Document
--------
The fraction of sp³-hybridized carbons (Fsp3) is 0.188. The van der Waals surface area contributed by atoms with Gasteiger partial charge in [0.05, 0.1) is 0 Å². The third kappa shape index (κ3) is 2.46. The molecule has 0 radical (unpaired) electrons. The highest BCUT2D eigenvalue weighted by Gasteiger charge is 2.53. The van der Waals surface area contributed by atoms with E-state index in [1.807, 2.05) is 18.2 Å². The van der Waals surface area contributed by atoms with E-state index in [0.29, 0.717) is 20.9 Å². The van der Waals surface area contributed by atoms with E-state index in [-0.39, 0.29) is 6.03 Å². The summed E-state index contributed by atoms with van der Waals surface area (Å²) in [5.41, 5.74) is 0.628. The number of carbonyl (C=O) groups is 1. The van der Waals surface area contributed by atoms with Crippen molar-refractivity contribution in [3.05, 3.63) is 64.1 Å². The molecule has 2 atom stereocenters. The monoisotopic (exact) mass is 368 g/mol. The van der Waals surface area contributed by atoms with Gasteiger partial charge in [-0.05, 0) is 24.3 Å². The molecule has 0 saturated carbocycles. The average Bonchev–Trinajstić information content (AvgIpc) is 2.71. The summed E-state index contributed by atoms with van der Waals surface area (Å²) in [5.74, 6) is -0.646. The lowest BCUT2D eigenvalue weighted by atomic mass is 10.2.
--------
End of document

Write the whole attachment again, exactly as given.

The fraction of sp³-hybridized carbons (Fsp3) is 0.188. The van der Waals surface area contributed by atoms with Gasteiger partial charge in [0.05, 0.1) is 0 Å². The third kappa shape index (κ3) is 2.46. The molecule has 0 radical (unpaired) electrons. The highest BCUT2D eigenvalue weighted by Gasteiger charge is 2.53. The van der Waals surface area contributed by atoms with E-state index in [1.807, 2.05) is 18.2 Å². The van der Waals surface area contributed by atoms with E-state index in [0.29, 0.717) is 20.9 Å². The van der Waals surface area contributed by atoms with E-state index in [-0.39, 0.29) is 6.03 Å². The summed E-state index contributed by atoms with van der Waals surface area (Å²) in [5.41, 5.74) is 0.628. The number of carbonyl (C=O) groups is 1. The van der Waals surface area contributed by atoms with Crippen molar-refractivity contribution in [3.05, 3.63) is 64.1 Å². The molecule has 2 atom stereocenters. The monoisotopic (exact) mass is 368 g/mol. The van der Waals surface area contributed by atoms with Gasteiger partial charge in [-0.05, 0) is 24.3 Å². The molecule has 0 saturated carbocycles. The average Bonchev–Trinajstić information content (AvgIpc) is 2.71. The summed E-state index contributed by atoms with van der Waals surface area (Å²) in [5.74, 6) is -0.646. The lowest BCUT2D eigenvalue weighted by atomic mass is 10.2.